Stone Stack(石塔)

Stone Stack

Headword

돌탑 ( 石塔 , Doltap )

Location of the encyclopedia

Korean Folk Beliefs > Worship of Village Gods > Sacred Entity

Writer KimHyokyung(金孝慶)

Doltap, or stone stacks, refer to elaborate conical cairns erected at village entrances as objects of worship believed to keep away bad fortunes and invite in the good.

Stone stacks are generally observed in mountainous inland regions of South and North Chungcheong, North Jeolla, Gangwon and South Gyeongsang provinces, but are found on Jeju Island as well. They serve not only as guardians against diseases, evil forces, fire, and tiger attacks, but also as structures to supplement specific geographical features that are considered inauspicious according to geomantic beliefs. In other words, they are closely related to the faith of bibo, or geomantic supplementation, which is not common among worship monuments. They are built through communal effort to worship the village gods, and must be distinguished from simple stone piles at the entrances to temples, mountain paths or near village guardian deity shrines (seonangdang), formed randomly by travelers or for personal prayer.

The worship of stone stacks is based on the most basic religious principle relying on the permanence and unchangeability of rocks. Stone stacks can take the shape of a cone, cylinder, or half-sphere, and may contain inside various items that reflect the villagers’ prayers: pitchfork for raking in fortune; five kinds of grains to pray for a good harvest; talismans to keep out bad fortune; wooden charcoal or a jar of salt to prevent damage from flooding; sorcery items to supplement geomantic weaknesses including pig, cauldron and straw; and a sheet containing the date of the erection and a list of the names of those who participated in the construction. The contents are known only by the villagers.

If there is a separate shrine in the village for mountain god rituals (sanjedang), a single stone stack or a pair is erected at the village entrance as a low shrine deity (hadangsin), but if the village does not have a mountain ritual shrine, the stone stack serves as the high shrine. The stacks are also referred to as halmeonitap (grandmother stack) or harabeojitap (grandfather stack). Communal rituals held for the stone stack are called tapje or doltapje (stone stack ritual), jotapje (stack building ritual), or georije (street ritual), and take place around Seol (Lunar New Year) or on Jeongwoldaeboreum (Great Full Moon), or in the tenth lunar month. For the ritual, a taboo rope (geumjul) is wound around the stack and a piece of paper is placed on the top stone, which personifies the stack as a grandmother spirit or grandfather spirit, who will guard the village for the year.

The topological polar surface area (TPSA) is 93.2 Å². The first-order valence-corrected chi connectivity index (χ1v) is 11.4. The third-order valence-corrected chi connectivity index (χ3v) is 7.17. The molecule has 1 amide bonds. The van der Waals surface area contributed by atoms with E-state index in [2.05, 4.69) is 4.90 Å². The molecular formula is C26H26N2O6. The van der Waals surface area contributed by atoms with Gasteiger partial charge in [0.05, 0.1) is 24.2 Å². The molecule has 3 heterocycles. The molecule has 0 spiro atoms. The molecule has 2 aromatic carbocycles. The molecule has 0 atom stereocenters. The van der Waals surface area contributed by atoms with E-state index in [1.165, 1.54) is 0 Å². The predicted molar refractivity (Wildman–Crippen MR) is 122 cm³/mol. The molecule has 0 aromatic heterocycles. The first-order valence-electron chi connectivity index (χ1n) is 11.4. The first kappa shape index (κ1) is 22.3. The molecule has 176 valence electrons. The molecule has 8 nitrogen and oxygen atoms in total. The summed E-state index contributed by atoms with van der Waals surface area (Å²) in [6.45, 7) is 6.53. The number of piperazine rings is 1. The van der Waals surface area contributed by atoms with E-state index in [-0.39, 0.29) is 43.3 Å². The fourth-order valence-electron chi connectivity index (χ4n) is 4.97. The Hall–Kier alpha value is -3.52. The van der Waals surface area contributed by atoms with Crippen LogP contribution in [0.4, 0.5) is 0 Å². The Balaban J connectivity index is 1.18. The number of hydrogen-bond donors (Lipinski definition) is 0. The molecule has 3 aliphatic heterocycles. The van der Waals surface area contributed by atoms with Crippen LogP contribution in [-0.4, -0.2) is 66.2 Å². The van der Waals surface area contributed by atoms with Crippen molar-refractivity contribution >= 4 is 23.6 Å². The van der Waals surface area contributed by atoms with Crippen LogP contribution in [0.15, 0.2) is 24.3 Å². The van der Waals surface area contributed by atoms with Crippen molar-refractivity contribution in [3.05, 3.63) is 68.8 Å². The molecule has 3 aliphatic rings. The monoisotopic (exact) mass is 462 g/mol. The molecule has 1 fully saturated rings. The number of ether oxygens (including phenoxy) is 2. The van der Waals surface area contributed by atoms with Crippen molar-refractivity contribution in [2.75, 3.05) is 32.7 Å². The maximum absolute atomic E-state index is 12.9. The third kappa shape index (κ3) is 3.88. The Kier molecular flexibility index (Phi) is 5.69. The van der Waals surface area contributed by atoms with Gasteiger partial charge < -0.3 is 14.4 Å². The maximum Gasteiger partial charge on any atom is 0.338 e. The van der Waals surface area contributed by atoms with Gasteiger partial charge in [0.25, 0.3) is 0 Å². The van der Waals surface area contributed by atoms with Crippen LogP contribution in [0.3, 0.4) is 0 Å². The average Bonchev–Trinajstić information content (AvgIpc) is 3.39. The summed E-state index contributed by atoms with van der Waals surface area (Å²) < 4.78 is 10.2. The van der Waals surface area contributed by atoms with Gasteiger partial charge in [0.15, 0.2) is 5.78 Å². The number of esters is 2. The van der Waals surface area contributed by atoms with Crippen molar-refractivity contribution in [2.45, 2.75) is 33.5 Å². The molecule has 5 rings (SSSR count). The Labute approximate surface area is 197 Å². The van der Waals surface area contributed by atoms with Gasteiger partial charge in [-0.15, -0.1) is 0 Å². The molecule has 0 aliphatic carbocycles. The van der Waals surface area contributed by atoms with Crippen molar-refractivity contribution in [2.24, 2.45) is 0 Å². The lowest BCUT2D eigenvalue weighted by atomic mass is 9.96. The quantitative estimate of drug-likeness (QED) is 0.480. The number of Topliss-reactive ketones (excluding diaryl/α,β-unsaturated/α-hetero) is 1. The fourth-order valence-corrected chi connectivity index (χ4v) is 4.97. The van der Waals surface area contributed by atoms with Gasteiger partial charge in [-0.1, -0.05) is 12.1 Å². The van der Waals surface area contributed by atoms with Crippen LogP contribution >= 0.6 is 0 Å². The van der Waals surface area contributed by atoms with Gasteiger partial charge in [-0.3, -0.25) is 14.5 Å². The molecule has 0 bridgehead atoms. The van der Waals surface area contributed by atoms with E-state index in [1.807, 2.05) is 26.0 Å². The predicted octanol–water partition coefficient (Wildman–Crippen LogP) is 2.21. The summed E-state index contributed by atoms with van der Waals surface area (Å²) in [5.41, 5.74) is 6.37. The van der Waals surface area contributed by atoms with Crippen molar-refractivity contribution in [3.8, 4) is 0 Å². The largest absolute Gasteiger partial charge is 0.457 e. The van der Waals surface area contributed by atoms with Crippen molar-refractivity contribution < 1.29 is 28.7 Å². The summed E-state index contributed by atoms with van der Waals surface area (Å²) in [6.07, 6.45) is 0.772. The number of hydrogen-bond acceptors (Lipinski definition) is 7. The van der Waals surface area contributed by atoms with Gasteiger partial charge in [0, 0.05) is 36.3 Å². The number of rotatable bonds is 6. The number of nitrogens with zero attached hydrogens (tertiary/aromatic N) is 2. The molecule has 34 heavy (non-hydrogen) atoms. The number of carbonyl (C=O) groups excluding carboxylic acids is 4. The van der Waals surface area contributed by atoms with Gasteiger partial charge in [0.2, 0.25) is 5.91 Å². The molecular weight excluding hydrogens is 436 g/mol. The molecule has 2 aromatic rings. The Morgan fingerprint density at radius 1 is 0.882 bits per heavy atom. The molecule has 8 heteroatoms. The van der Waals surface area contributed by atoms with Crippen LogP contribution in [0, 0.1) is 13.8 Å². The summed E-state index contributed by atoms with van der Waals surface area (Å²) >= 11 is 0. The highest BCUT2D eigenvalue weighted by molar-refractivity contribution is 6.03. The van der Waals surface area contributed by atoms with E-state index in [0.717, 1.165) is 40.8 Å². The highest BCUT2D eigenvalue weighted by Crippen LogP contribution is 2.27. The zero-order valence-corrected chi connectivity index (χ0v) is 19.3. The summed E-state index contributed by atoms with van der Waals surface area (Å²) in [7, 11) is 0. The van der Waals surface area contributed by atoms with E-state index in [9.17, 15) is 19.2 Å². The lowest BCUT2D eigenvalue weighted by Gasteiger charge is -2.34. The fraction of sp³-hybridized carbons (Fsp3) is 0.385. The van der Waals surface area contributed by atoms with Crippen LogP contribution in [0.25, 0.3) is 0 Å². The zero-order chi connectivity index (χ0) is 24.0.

Stone Stack

Stone Stack
Headword

돌탑 ( 石塔 , Doltap )

Location of the encyclopedia

Korean Folk Beliefs > Worship of Village Gods > Sacred Entity

Writer KimHyokyung(金孝慶)

Doltap, or stone stacks, refer to elaborate conical cairns erected at village entrances as objects of worship believed to keep away bad fortunes and invite in the good.

Stone stacks are generally observed in mountainous inland regions of South and North Chungcheong, North Jeolla, Gangwon and South Gyeongsang provinces, but are found on Jeju Island as well. They serve not only as guardians against diseases, evil forces, fire, and tiger attacks, but also as structures to supplement specific geographical features that are considered inauspicious according to geomantic beliefs. In other words, they are closely related to the faith of bibo, or geomantic supplementation, which is not common among worship monuments. They are built through communal effort to worship the village gods, and must be distinguished from simple stone piles at the entrances to temples, mountain paths or near village guardian deity shrines (seonangdang), formed randomly by travelers or for personal prayer.

The worship of stone stacks is based on the most basic religious principle relying on the permanence and unchangeability of rocks. Stone stacks can take the shape of a cone, cylinder, or half-sphere, and may contain inside various items that reflect the villagers’ prayers: pitchfork for raking in fortune; five kinds of grains to pray for a good harvest; talismans to keep out bad fortune; wooden charcoal or a jar of salt to prevent damage from flooding; sorcery items to supplement geomantic weaknesses including pig, cauldron and straw; and a sheet containing the date of the erection and a list of the names of those who participated in the construction. The contents are known only by the villagers.

If there is a separate shrine in the village for mountain god rituals (sanjedang), a single stone stack or a pair is erected at the village entrance as a low shrine deity (hadangsin), but if the village does not have a mountain ritual shrine, the stone stack serves as the high shrine. The stacks are also referred to as halmeonitap (grandmother stack) or harabeojitap (grandfather stack). Communal rituals held for the stone stack are called tapje or doltapje (stone stack ritual), jotapje (stack building ritual), or georije (street ritual), and take place around Seol (Lunar New Year) or on Jeongwoldaeboreum (Great Full Moon), or in the tenth lunar month. For the ritual, a taboo rope (geumjul) is wound around the stack and a piece of paper is placed on the top stone, which personifies the stack as a grandmother spirit or grandfather spirit, who will guard the village for the year.